Theoretical Particle Physics
Associate Professor and Physics Department Undergraduate Curriculum Chair
PhD University of California, Berkeley, 2001
My research interests lie in the area of high energy particle physics beyond the Standard Model. In particular, I am interested in theoretical considerations and phenomenology that may be indicative of string theory in low-energy observations. This field of research is still developing and is very likely to grow significantly in importance with the advent of the LHC and other forthcoming experiments. The wide variety of my investigations are all geared towards answering one fundamental question: what observational evidence can be marshalled to bolster the proposition that some particular string theory construction is a strong candidate for an underlying theory of all interactions?
To truly make contact with the observable world a candidate string model must succeed on four fronts: (1) it must produce the Standard Model gauge group, particle content and superpotential couplings; (2) it must allow for moduli stabilization and supersymmetry breaking that produces a realistic phenomenology; (3) it must be capable of explaining any new physics signals found at the LHC and other upcoming experiments; and (4) it must be able to explain early universe physics, at least in those areas where cosmological data is available. My research seeks avenues of attack on each of these challenges.
With the LHC era now here, it has become particularly important to focus on the the issue of how observations made at hadron colliders will shape theoretical model-building for the next decade. There are two (related) problems to consider. First, how well do standard search and measurement techniques fare in situations slightly different from the standard supersymmetric benchmark models of the MSSM? Second, how can multiple observations be brought together to produce a unique and accurate picture of the underlying Lagrangian for the new physics we hope to discover at the LHC? I have devoted much recent thought on these topics, and plan to continue to do so over the next two to three years. Recently, I have begun thinking about the nature of dark matter in string-motivated contexts in which some period of moduli domination exists before Big Bang Nucleosynthesis. The cosmology of such scenarios is an active area of my current research.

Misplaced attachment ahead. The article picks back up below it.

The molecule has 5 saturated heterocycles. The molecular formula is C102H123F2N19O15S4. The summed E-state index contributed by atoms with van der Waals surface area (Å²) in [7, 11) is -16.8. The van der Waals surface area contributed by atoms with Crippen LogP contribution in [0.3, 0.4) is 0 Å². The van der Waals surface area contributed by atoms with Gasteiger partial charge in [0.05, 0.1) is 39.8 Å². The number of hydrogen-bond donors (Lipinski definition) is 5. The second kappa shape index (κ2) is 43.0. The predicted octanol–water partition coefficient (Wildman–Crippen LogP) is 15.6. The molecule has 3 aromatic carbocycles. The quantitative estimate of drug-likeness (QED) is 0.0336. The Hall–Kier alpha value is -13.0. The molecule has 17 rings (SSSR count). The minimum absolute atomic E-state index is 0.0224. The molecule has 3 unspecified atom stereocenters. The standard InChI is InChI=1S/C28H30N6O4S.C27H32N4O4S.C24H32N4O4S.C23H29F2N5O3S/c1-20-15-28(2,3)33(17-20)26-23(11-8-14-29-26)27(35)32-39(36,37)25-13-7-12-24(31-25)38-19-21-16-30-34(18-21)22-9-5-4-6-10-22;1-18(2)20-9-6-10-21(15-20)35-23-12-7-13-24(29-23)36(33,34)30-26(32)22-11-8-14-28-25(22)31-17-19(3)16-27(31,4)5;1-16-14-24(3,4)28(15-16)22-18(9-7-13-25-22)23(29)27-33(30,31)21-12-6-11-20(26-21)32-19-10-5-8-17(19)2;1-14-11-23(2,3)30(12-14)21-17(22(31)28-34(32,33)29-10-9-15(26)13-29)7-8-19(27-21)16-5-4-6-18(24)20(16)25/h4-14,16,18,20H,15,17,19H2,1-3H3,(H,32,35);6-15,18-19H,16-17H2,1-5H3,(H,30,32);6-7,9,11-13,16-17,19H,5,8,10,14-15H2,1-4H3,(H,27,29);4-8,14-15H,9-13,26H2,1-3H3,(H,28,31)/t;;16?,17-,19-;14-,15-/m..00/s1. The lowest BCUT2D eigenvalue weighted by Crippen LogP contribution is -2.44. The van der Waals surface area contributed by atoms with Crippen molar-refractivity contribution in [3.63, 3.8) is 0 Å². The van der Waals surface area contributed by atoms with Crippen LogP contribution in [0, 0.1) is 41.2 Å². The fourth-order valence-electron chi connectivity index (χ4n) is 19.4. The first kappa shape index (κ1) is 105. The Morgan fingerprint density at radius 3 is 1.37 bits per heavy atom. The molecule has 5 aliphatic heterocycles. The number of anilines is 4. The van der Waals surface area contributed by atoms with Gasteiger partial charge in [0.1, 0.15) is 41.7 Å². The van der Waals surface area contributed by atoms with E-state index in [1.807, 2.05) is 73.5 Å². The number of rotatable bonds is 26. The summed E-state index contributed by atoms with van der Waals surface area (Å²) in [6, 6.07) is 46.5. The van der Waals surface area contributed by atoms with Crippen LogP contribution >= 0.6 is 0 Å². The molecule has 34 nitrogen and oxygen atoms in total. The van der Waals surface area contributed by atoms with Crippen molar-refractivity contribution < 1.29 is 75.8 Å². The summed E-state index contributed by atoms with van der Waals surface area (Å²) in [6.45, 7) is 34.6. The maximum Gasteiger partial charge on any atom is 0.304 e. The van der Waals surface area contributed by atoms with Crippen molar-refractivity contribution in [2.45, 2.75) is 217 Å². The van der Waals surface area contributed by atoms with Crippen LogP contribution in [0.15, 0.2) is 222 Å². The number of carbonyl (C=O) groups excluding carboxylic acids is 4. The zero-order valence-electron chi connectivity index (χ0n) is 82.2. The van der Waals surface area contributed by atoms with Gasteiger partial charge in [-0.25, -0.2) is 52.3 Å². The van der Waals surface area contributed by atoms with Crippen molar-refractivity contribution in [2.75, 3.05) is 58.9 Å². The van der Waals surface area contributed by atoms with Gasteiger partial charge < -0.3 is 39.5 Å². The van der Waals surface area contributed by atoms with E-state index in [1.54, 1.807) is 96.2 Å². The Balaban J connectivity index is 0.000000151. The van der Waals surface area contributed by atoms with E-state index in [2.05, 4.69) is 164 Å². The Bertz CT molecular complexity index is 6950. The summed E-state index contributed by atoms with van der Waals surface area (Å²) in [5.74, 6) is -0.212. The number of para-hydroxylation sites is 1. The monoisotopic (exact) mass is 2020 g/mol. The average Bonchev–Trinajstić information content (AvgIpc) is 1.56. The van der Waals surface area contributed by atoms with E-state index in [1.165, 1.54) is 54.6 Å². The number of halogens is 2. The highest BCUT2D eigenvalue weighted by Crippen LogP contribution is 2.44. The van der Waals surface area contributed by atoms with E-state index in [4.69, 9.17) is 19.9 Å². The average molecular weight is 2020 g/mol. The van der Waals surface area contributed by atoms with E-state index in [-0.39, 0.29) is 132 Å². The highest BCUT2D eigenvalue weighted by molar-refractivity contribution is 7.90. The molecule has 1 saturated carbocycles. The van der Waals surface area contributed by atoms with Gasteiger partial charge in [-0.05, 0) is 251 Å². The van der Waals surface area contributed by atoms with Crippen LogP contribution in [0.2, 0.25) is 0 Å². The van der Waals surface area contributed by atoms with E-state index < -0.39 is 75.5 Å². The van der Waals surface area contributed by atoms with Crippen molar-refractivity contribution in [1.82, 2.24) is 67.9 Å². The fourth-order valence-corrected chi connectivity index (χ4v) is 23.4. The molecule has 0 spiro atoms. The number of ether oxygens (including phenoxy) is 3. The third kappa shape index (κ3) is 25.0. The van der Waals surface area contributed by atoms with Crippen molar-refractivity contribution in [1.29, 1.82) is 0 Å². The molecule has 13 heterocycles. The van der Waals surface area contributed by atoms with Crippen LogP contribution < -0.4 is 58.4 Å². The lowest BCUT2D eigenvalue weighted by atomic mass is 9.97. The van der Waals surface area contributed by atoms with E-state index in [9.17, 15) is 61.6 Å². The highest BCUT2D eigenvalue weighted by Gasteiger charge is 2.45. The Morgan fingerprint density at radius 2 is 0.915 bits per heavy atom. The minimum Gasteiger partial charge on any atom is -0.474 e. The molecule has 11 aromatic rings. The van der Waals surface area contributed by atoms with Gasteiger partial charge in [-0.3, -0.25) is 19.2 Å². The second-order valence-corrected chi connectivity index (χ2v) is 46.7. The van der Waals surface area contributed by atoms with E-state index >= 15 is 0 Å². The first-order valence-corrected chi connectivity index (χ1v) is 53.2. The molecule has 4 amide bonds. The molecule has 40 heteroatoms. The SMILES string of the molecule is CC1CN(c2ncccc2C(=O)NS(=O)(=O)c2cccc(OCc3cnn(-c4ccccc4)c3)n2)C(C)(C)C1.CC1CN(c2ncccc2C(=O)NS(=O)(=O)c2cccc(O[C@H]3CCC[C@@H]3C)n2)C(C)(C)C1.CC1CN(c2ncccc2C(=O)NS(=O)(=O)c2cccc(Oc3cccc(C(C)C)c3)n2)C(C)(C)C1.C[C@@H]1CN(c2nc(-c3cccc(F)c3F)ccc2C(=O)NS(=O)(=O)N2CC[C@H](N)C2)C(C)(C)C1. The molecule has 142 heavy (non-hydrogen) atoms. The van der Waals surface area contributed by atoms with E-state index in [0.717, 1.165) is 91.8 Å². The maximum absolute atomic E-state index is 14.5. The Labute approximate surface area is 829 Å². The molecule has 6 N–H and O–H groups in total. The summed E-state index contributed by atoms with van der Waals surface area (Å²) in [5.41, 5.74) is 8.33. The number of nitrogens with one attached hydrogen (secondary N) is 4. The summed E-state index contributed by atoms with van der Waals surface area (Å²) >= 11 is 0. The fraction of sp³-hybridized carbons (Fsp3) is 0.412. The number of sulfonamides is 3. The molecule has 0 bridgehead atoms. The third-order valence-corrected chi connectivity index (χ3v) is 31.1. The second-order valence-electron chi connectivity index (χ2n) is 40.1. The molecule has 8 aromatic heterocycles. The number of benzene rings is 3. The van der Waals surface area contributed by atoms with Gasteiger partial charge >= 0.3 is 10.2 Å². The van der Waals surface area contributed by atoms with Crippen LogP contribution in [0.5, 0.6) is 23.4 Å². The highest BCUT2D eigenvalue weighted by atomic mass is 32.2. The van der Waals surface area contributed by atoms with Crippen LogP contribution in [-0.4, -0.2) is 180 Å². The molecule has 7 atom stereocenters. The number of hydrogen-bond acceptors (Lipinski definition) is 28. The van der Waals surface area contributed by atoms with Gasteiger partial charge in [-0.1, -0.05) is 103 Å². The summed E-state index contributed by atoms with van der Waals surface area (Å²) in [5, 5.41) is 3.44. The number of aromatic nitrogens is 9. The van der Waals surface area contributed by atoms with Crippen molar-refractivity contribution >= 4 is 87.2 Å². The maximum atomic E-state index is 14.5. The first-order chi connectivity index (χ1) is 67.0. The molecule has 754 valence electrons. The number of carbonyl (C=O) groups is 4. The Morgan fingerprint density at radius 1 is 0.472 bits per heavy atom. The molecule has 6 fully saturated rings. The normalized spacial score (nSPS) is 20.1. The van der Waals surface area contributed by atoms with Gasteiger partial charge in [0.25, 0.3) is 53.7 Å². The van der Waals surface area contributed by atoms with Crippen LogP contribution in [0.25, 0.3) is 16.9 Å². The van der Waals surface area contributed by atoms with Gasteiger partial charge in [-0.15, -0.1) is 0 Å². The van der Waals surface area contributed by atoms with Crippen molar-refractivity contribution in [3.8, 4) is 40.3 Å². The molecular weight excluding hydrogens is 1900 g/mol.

From the top down, I have been working on developing large databases of compactification manifolds for phenomenological exploration. I have also been trying to “reverse engineer” the (supersymmetric) Standard Model by seeking a mathematical description of its moduli space in terms of an affine variety in the context of global superspace. These explorations require a large degree of familiarity with advanced concepts in mathematics, and benefit from familiarity with high performance computation, distributed across multiple cores. This is an area of research in which I am actively seeking new students of qualified background.
Gordon Kane, Piyush Kumar, Brent D. Nelson and Bob Zheng, “Dark Matter Production Mechanisms with a Non-Thermal Cosmological History: A Classification”, arXiv 1502.05406.
Ross Altman, James Gray, Yang-Hui He, Vishnu Jejjala and Brent D. Nelson, “A Calabi-Yau Database: Threefolds Constructed from the Kreuzer-Skarke List”, Journal of High Energy Physics 1502 (2015) 158.
Yang-Hui He, Vishnu Jejjala, Cyril Matti, Brent D. Nelson and Michael Stillman, “The Geometry of Generations” Communications in Mathematical Physics 339 (2015) 1.
Yang-Hui He, Vishnu Jejjala, Cyril Matti and Brent D. Nelson, “Veronese Geometry and the Electroweak Vacuum Moduli Space” Physics Letters B736 (2014) 20.
Bryan Kaufman and Brent D. Nelson, “Mirage Models Confront the LHC II: Flux-Stabilized Type IIB String Theory,” Physical Review, D89, (2014) 085029.
Bryan Kaufman, Brent D. Nelson and Mary K. Gaillard, “Mirage Models Confront the LHC I: Kähler-Stabilized, Heterotic String Theory,” Physical Review, D88, (2013) 025003.